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Publication numberUS3812459 A
Publication typeGrant
Publication dateMay 21, 1974
Filing dateMar 8, 1972
Priority dateMar 8, 1972
Also published asCA1019839A1, DE2308167A1, DE2308167B2
Publication numberUS 3812459 A, US 3812459A, US-A-3812459, US3812459 A, US3812459A
InventorsMac Neil J, Willey R
Original AssigneeOptical Business Machines
Export CitationBiBTeX, EndNote, RefMan
External Links: USPTO, USPTO Assignment, Espacenet
Opticscan arrangement for optical character recognition systems
US 3812459 A
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Description  (OCR text may contain errors)

United States Patent 1191 MacNeill et a1.

1451 May'21, 1974 1 1 OPTICSCAN ARRANGEMENT FOR OPTICAL CHARACTER RECOGNITION SYSTEMS [75] Inventors: John H. MacNeill; Ronald R. Willey,

both of lndialantic, Fla.

[73] Assignee: Optical Business Machines, Inc.,

Melbourne, Fla.

22 Filed: Mar. 8, 1972 211 Appl. No.: 232,893

7/1972 Kurauchi 340/1463 K Primary Examiner-Paul J. Henon Assistant Examiner-Robert F. Gnuse Attorney, Agent, or Firm-Rose & Edell 5 7 ABSTRACT An optical arrangement for character recognition systems utilizes the same optical path for both illuminating the text and projecting the text onto an array of photosensitive elements. A low power laser beam of cross-section slightly larger than'a unit vertical slice of a text character is projected by a prism through a lens arrangement to a scanning mirror which reflects the beam to sequentially illuminate individual text character slices. Each illuminated slice is reflected by the mirror through the lens arrangement onto a linear array of photosensitive elements. The focus of the lens arrangement is varied in synchronization with the mirror scan to correct for changes in the distance between the mirror and text characters at different scan angles. The page is oriented at a slight angle relative to the scan axis of the mirror to eliminate specular reflection. The resultant skew created in the reflected characters as a function of scan angle is compensated for by rotating the photosensitive array about the optical path axis as a function of mirror scan angle.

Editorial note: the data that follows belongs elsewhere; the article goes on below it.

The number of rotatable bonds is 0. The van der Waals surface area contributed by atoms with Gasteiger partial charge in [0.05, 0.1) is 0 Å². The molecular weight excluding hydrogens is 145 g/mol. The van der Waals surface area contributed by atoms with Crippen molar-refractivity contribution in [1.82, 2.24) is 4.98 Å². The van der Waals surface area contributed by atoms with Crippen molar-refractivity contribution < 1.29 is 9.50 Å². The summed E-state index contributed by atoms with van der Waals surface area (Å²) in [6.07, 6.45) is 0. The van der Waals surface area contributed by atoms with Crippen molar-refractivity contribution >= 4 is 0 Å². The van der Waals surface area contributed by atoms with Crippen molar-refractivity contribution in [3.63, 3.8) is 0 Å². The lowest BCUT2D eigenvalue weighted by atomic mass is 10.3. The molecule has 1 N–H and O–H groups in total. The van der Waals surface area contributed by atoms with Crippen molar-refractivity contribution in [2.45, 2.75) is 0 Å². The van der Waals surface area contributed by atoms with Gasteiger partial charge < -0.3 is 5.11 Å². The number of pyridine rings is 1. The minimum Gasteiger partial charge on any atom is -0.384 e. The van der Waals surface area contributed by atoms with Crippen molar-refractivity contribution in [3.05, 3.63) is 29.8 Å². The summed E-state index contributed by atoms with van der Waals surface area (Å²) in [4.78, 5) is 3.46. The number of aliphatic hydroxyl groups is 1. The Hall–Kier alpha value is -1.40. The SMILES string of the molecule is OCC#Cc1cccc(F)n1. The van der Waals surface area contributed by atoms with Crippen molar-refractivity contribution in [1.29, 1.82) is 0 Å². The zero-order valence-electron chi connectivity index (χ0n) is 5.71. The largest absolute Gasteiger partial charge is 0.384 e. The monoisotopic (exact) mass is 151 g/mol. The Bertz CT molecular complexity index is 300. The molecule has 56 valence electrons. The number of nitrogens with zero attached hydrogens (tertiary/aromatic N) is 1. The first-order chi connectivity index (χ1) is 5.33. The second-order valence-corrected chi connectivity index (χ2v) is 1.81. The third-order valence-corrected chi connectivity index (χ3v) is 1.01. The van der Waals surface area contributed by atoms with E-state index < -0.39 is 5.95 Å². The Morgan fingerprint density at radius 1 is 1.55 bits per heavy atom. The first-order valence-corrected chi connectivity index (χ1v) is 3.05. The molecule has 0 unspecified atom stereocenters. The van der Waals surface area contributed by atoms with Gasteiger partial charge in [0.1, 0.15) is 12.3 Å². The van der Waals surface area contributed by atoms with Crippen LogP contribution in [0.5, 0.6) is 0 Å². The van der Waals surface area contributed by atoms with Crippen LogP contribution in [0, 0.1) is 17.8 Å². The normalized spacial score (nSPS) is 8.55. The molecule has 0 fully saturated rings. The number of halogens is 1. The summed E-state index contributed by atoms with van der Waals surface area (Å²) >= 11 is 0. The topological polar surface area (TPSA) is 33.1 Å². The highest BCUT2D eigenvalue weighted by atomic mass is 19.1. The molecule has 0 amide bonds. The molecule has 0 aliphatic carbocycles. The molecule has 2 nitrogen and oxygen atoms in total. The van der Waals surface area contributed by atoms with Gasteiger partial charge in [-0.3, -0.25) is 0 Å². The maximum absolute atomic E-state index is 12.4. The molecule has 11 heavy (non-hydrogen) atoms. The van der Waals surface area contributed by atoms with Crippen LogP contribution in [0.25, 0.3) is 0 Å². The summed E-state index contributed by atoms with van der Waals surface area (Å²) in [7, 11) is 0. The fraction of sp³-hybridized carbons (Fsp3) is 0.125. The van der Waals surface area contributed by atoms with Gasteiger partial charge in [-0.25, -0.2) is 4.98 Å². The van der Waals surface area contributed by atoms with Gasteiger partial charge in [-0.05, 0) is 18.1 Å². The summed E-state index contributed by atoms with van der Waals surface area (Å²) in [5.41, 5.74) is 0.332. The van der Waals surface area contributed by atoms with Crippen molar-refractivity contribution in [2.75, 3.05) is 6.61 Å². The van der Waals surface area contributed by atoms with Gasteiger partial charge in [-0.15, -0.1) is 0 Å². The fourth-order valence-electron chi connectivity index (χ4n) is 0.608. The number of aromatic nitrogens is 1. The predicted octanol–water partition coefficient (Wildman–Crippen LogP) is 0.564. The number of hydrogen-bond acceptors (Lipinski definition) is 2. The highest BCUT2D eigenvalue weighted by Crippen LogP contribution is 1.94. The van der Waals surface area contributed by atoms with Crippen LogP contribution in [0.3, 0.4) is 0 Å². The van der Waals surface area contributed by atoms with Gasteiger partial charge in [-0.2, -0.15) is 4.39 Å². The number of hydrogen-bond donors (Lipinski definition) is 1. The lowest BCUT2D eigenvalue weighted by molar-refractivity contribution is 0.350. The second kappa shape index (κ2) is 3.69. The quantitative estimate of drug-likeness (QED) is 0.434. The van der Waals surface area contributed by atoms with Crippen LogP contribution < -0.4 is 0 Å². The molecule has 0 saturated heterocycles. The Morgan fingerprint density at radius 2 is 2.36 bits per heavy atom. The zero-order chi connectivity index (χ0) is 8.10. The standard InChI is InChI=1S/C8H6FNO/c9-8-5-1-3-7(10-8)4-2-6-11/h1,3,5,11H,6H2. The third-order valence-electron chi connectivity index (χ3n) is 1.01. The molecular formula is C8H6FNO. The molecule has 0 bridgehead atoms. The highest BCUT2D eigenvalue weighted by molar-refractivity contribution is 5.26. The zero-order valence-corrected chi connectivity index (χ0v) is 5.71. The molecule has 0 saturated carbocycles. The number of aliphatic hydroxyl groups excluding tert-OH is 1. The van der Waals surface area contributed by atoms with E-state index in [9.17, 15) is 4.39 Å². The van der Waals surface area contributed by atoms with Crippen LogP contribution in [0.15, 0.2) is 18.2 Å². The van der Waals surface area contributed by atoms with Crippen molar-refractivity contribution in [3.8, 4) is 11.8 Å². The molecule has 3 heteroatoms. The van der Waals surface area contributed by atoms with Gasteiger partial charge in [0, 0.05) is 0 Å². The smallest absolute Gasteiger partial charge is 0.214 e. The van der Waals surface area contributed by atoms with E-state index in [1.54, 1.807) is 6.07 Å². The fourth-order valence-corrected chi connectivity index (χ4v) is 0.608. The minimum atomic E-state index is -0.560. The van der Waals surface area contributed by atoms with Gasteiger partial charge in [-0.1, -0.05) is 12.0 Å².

16 Claims, 6 Drawing Figures ()PTICSCAN ARRANGEMENT FOR OPTICAL CHARACTER RECOGNITION SYSTEMS BACKGROUND OF THE INVENTION The present invention relates to optical character recognition systems; more particularly the invention concerns improvements in the optics employed in such systems.

Certain prior art optical character recognition systems illuminate an entire line or portion of a page and then scan each line on the page, character by character; The relatively large illuminated area requires a relatively powerful illumination source. Moreover, the use of a powerful source to illuminate a relatively large portion of the page for a relatively long interval results in excessive heating of the page. A more efficient approach would be to illuminate only a portion of a character at a time, thereby assuring maximum utilization of available light.

Prior art attempts to achieve character recognition by successively illuminating individual characters or character portions have utilized separate optical paths for illumination and reading. Specifically, both paths 'must simultaneously scan the text characters in synchronism so that the same character is illuminated and read simultaneously. Unfortunately, severe synchronization problems plague this approach, it being extremely difficult to illuminate only a single element of a character while, at the same time, reading that element. In fact, to assure illumination of the character being read, it has been necessary to illuminate an area significantly larger than the character. This gets back to the previously discussed problem involving the requirement for a larger area of illumination.

It is therefore an object of the present invention to provide an improved optical scanning technique for a character recognition system wherein only a single element of a character is illuminated and processed at a time. I